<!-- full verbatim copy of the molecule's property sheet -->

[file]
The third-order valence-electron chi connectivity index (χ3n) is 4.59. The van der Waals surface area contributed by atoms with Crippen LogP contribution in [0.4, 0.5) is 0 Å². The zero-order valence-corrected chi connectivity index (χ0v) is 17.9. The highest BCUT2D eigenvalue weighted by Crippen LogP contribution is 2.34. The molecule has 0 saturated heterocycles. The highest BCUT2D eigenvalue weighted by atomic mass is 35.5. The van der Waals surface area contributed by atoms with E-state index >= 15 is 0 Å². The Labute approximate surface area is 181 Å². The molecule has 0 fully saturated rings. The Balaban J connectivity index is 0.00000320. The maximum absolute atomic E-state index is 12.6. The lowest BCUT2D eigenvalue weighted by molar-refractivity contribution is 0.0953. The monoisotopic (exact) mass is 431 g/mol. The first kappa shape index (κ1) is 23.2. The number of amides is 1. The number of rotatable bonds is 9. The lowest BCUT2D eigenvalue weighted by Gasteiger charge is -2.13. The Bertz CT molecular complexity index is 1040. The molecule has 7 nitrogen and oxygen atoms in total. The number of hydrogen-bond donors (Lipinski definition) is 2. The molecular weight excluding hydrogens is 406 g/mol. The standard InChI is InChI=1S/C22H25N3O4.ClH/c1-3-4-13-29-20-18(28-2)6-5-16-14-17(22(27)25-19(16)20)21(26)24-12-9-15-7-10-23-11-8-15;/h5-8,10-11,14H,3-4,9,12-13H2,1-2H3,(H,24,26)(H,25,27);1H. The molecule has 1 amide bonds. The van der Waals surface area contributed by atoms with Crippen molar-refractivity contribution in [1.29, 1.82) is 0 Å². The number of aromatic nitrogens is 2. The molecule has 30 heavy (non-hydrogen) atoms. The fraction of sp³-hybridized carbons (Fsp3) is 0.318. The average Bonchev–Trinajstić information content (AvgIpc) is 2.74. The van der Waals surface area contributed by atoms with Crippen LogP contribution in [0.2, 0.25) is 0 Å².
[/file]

The third-order valence-electron chi connectivity index (χ3n) is 4.59. The van der Waals surface area contributed by atoms with Crippen LogP contribution in [0.4, 0.5) is 0 Å². The zero-order valence-corrected chi connectivity index (χ0v) is 17.9. The highest BCUT2D eigenvalue weighted by Crippen LogP contribution is 2.34. The molecule has 0 saturated heterocycles. The highest BCUT2D eigenvalue weighted by atomic mass is 35.5. The van der Waals surface area contributed by atoms with E-state index >= 15 is 0 Å². The Labute approximate surface area is 181 Å². The molecule has 0 fully saturated rings. The Balaban J connectivity index is 0.00000320. The maximum absolute atomic E-state index is 12.6. The lowest BCUT2D eigenvalue weighted by molar-refractivity contribution is 0.0953. The monoisotopic (exact) mass is 431 g/mol. The first kappa shape index (κ1) is 23.2. The number of amides is 1. The number of rotatable bonds is 9. The lowest BCUT2D eigenvalue weighted by Gasteiger charge is -2.13. The Bertz CT molecular complexity index is 1040. The molecule has 7 nitrogen and oxygen atoms in total. The number of hydrogen-bond donors (Lipinski definition) is 2. The molecular weight excluding hydrogens is 406 g/mol. The standard InChI is InChI=1S/C22H25N3O4.ClH/c1-3-4-13-29-20-18(28-2)6-5-16-14-17(22(27)25-19(16)20)21(26)24-12-9-15-7-10-23-11-8-15;/h5-8,10-11,14H,3-4,9,12-13H2,1-2H3,(H,24,26)(H,25,27);1H. The molecule has 1 amide bonds. The van der Waals surface area contributed by atoms with Crippen molar-refractivity contribution in [1.29, 1.82) is 0 Å². The number of aromatic nitrogens is 2. The molecule has 30 heavy (non-hydrogen) atoms. The fraction of sp³-hybridized carbons (Fsp3) is 0.318. The average Bonchev–Trinajstić information content (AvgIpc) is 2.74. The van der Waals surface area contributed by atoms with Crippen LogP contribution in [0.2, 0.25) is 0 Å².